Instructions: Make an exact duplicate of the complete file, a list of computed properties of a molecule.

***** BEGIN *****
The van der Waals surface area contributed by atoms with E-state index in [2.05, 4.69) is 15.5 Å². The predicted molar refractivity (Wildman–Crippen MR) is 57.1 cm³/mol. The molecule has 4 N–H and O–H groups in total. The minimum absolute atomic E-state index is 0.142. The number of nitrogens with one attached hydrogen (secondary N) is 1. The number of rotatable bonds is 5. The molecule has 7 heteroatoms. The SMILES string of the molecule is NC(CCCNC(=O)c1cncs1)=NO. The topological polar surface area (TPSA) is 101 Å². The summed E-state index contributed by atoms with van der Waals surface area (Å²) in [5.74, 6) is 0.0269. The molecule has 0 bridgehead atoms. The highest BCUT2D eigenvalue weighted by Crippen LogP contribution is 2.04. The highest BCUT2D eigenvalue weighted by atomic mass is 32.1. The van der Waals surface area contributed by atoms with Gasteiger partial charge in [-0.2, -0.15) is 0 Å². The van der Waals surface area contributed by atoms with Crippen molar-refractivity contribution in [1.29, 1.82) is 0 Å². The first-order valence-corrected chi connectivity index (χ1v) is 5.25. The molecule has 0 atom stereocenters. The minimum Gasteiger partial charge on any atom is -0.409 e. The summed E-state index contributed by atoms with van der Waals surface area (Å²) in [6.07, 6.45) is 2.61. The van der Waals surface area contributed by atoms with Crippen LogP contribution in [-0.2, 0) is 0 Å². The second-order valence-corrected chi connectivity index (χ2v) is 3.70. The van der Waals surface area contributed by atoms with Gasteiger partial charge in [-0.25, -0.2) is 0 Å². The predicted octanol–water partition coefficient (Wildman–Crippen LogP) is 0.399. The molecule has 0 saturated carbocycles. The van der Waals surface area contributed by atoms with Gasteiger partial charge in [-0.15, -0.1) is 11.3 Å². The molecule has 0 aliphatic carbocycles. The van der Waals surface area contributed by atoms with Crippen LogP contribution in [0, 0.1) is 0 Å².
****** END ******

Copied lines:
The van der Waals surface area contributed by atoms with E-state index in [2.05, 4.69) is 15.5 Å². The predicted molar refractivity (Wildman–Crippen MR) is 57.1 cm³/mol. The molecule has 4 N–H and O–H groups in total. The minimum absolute atomic E-state index is 0.142. The number of nitrogens with one attached hydrogen (secondary N) is 1. The number of rotatable bonds is 5. The molecule has 7 heteroatoms. The SMILES string of the molecule is NC(CCCNC(=O)c1cncs1)=NO. The topological polar surface area (TPSA) is 101 Å². The summed E-state index contributed by atoms with van der Waals surface area (Å²) in [5.74, 6) is 0.0269. The molecule has 0 bridgehead atoms. The highest BCUT2D eigenvalue weighted by Crippen LogP contribution is 2.04. The highest BCUT2D eigenvalue weighted by atomic mass is 32.1. The van der Waals surface area contributed by atoms with Gasteiger partial charge in [-0.2, -0.15) is 0 Å². The van der Waals surface area contributed by atoms with Crippen molar-refractivity contribution in [1.29, 1.82) is 0 Å². The first-order valence-corrected chi connectivity index (χ1v) is 5.25. The molecule has 0 atom stereocenters. The minimum Gasteiger partial charge on any atom is -0.409 e. The summed E-state index contributed by atoms with van der Waals surface area (Å²) in [6.07, 6.45) is 2.61. The van der Waals surface area contributed by atoms with Crippen LogP contribution in [-0.2, 0) is 0 Å². The second-order valence-corrected chi connectivity index (χ2v) is 3.70. The van der Waals surface area contributed by atoms with Gasteiger partial charge in [-0.25, -0.2) is 0 Å². The predicted octanol–water partition coefficient (Wildman–Crippen LogP) is 0.399. The molecule has 0 saturated carbocycles. The van der Waals surface area contributed by atoms with Gasteiger partial charge in [-0.15, -0.1) is 11.3 Å². The molecule has 0 aliphatic carbocycles. The van der Waals surface area contributed by atoms with Crippen LogP contribution in [0, 0.1) is 0 Å².